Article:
The long weekend for Independence Day was almost here. A couple of friends and I decided to hike up to one of the most beautiful spots in India – The Valley of Flowers Park National Park in Uttrakhand. This is a UNESCO World Heritage Site close to the popular Nanda Devi National Park. The park has been enchanting botanists and thrill seekers for generations. The elusive white Brahmakamal flowers, which are known to bloom only one night in the entire year, is a specialty seen in this protected yet highly fragile park.
Our itinerary involved a lot of travel by roads. We left from Delhi in the hope to get to Rishikesh but got distracted by the amazing langar and hospitality at the Gurudwara Rishikesh Sahib in Haridwar. We had only meant to take a short break but ended up sleeping at one of the simple dharamshalas on the premises. Most of next day was spent on the road getting to Govind Ghat. This is where we said goodbye to our driver and the comforts of a four-wheel drive. For every other spot we visited from there on, was a steep uphill climb by foot. There are mules and even a fancy helicopter service all the way up, but what is the fun in that?
We stayed in a very basic lodge at Govind Ghat. All through this trip, we did no prior bookings and just hunted around for lodges and small places with clean bathrooms and sheets. If you decide to make an impromptu trip to the hills, you better be prepared to find everything expensive. There were tiny shops here, at 11,000 feet and they were all stocked up with merchandise from the plains down below. Most of this area is snowed in for more than six months of the year. Families trek down to the plains during these months. When the snow melts and the passes clear up, they stock stuff for the three months of business in these shops. So yes, a bowl of soupy packet 2-minute noodles will cost three times as much.
The next day demanded an arduous 13-kilometer trek steep uphill to Govind Dham. A lot of tourists are nature photographers and pilgrims who were making their way up to the highly revered Gurudwara Hemkund Sahib situated on top, beyond Dham. The Valley of Flowers is about three kilometers from Govind Dham. By the end of the day, we collapsed on the dinner table and gorged on whatever was served at one of those tiny dhabas.
We set out for the Valley of Flowers early next morning. The trails inside the park slowly began to get tedious. There was a constant misty drizzle that froze on our hair and faces. We crossed a couple of creaky bridges while the trail got narrower. There was one major bridge, which signaled the beginning of the valley.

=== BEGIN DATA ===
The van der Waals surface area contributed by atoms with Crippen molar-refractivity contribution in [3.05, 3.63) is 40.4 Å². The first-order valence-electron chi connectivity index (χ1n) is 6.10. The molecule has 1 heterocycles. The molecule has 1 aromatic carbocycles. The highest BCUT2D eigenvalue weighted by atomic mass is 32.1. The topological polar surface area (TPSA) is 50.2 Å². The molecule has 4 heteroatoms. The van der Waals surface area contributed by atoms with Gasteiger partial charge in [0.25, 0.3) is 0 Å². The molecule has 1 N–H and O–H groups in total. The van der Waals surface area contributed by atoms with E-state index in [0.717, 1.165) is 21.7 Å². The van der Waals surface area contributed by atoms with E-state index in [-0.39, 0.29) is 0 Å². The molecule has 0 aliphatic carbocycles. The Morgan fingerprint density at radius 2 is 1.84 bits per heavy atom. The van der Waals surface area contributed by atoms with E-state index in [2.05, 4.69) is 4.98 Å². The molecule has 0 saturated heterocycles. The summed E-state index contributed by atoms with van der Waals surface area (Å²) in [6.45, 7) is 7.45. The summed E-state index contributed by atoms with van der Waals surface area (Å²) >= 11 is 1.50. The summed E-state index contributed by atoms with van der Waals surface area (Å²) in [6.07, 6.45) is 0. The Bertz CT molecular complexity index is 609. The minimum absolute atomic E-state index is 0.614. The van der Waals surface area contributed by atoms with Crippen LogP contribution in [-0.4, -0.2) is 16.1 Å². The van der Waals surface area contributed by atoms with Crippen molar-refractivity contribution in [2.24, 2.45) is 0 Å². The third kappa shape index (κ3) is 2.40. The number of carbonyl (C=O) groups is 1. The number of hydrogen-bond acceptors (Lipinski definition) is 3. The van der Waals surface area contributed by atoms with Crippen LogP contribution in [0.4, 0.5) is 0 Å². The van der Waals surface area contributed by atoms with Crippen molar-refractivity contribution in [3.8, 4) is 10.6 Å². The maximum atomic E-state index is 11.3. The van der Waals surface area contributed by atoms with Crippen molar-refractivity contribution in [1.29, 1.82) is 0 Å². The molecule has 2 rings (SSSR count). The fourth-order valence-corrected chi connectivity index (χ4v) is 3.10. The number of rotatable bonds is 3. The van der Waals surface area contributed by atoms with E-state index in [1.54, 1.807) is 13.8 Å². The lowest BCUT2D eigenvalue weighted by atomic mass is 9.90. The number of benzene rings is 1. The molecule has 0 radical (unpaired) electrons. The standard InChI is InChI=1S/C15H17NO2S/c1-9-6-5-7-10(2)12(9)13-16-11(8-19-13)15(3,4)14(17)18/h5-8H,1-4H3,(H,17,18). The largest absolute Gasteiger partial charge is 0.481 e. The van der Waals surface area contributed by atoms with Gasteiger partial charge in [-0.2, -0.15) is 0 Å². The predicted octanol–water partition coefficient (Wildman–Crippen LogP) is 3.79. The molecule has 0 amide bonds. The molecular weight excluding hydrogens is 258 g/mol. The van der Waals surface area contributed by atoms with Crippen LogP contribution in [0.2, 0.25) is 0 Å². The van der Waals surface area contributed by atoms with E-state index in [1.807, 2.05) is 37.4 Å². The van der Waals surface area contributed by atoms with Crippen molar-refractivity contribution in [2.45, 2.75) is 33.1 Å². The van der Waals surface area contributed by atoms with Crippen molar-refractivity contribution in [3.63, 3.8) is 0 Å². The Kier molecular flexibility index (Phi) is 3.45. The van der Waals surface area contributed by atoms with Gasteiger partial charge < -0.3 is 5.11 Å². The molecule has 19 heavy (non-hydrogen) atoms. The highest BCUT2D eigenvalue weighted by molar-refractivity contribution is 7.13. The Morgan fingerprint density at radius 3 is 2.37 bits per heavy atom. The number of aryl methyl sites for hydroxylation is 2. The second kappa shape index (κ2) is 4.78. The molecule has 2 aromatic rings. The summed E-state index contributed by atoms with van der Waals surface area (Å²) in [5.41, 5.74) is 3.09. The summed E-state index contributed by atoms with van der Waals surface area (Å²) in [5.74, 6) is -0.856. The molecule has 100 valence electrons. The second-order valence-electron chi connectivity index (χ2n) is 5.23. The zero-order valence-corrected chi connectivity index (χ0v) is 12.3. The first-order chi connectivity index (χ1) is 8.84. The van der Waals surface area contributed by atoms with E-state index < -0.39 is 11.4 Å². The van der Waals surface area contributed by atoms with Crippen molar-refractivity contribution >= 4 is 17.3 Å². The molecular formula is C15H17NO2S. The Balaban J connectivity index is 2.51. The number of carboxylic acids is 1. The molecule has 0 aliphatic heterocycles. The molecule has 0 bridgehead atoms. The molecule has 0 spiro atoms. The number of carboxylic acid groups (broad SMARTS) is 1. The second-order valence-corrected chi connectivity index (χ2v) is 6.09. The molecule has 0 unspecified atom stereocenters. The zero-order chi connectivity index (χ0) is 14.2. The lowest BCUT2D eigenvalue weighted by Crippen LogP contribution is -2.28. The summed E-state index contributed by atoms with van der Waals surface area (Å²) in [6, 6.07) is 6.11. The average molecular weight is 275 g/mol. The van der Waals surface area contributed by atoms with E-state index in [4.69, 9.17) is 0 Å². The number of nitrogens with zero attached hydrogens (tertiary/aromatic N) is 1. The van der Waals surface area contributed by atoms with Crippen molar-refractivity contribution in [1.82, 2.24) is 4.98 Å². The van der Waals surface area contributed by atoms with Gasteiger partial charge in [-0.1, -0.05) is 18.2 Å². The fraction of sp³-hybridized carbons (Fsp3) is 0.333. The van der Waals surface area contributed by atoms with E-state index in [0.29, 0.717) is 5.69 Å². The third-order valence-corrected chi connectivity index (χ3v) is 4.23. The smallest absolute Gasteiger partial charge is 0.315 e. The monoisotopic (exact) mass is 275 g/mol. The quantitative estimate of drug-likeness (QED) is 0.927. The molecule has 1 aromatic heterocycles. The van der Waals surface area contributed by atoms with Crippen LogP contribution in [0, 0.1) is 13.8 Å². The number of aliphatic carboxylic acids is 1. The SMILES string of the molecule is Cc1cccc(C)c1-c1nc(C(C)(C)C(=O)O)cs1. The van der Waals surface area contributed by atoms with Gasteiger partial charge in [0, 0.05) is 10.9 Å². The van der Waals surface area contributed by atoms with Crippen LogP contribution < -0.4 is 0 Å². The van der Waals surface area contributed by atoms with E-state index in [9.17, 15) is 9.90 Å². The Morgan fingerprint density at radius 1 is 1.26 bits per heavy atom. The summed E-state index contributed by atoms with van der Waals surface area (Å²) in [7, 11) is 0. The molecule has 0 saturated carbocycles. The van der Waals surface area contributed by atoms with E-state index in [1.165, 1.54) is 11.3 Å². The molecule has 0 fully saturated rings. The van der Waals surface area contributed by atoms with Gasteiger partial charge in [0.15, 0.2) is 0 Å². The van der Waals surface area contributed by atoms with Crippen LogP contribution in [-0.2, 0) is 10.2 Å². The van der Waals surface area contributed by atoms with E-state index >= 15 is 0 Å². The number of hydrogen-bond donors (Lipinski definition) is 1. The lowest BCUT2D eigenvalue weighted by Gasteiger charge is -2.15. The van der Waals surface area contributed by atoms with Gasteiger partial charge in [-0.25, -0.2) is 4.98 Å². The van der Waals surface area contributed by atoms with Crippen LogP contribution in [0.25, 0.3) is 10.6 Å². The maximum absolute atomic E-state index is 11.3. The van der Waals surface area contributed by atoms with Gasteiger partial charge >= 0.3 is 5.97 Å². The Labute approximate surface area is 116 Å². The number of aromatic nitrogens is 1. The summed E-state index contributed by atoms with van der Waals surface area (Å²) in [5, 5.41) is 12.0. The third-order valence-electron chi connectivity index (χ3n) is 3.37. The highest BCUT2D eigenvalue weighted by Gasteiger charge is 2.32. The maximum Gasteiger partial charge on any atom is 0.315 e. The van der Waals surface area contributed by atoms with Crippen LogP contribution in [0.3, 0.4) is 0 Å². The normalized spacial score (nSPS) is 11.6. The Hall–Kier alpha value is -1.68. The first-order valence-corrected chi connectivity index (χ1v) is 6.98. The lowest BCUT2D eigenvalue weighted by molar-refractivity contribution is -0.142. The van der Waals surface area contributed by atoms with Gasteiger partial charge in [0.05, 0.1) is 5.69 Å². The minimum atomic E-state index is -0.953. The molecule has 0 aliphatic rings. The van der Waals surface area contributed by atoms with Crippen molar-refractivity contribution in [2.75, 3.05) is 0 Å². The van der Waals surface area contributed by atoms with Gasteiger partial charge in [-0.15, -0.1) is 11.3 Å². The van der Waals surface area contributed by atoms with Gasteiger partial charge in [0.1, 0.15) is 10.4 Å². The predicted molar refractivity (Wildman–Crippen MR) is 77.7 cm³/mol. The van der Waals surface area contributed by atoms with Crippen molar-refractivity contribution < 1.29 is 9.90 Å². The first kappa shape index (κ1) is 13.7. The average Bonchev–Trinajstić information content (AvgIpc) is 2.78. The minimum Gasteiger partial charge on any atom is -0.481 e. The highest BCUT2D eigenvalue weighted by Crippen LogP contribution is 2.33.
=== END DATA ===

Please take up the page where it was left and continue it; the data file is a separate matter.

It was August 15th. While India was celebrating her birthday, we reveled among the wild flowers and the mossy boulders. The sun was out for barely a few hours. That was when we got to see the valley at her best, when the fog lifted. On clear and sunny days, you would get to see different hillocks covered with different coloured flowers. We spent a few hours in the valley, taking in the views.
The return journey was oddly treacherous. Probably it was the hunger that had begun to make its presence strongly felt. Or maybe it was the blue toenails threatening to fall off. We suddenly weren’t much in awe of the glacial valley anymore! All we wanted to see was the green checkpost that signaled the entrance/exit of ‘Phoolon Ki Ghati’ (Valley of Flowers).
We were back in Govind Dham by afternoon but decided to not dilly dally around. It rained incessantly and the route down was so slippery. We had planned to trek down to Govind Ghat before nightfall and none of us carried a decent torch on us. (Please plan your trip better than what we did!)
Closely monitor the year’s monsoon schedule if you are planning a trip to the Valley of Flowers. It is a very fragile region of the hills prone to landslides since the devastating floods of 2013. In fact, the park was closed for two years to allow it to heal and replenish.The trek from Dham to the Valley has become steeper and the total distance has increased to 16 kilometers ever since. July and August are the best months to visit the park since there are hardly any blooms to see before that. The park closes in September when the snowfall begins.
Author: Preethi Paul
Preethi Paul Kannath is living and learning the ways of the beautiful American South. She is curious and chatty with friendly strangers and hopes to publish a book someday. Follow her capers on Instagram at @oddgal.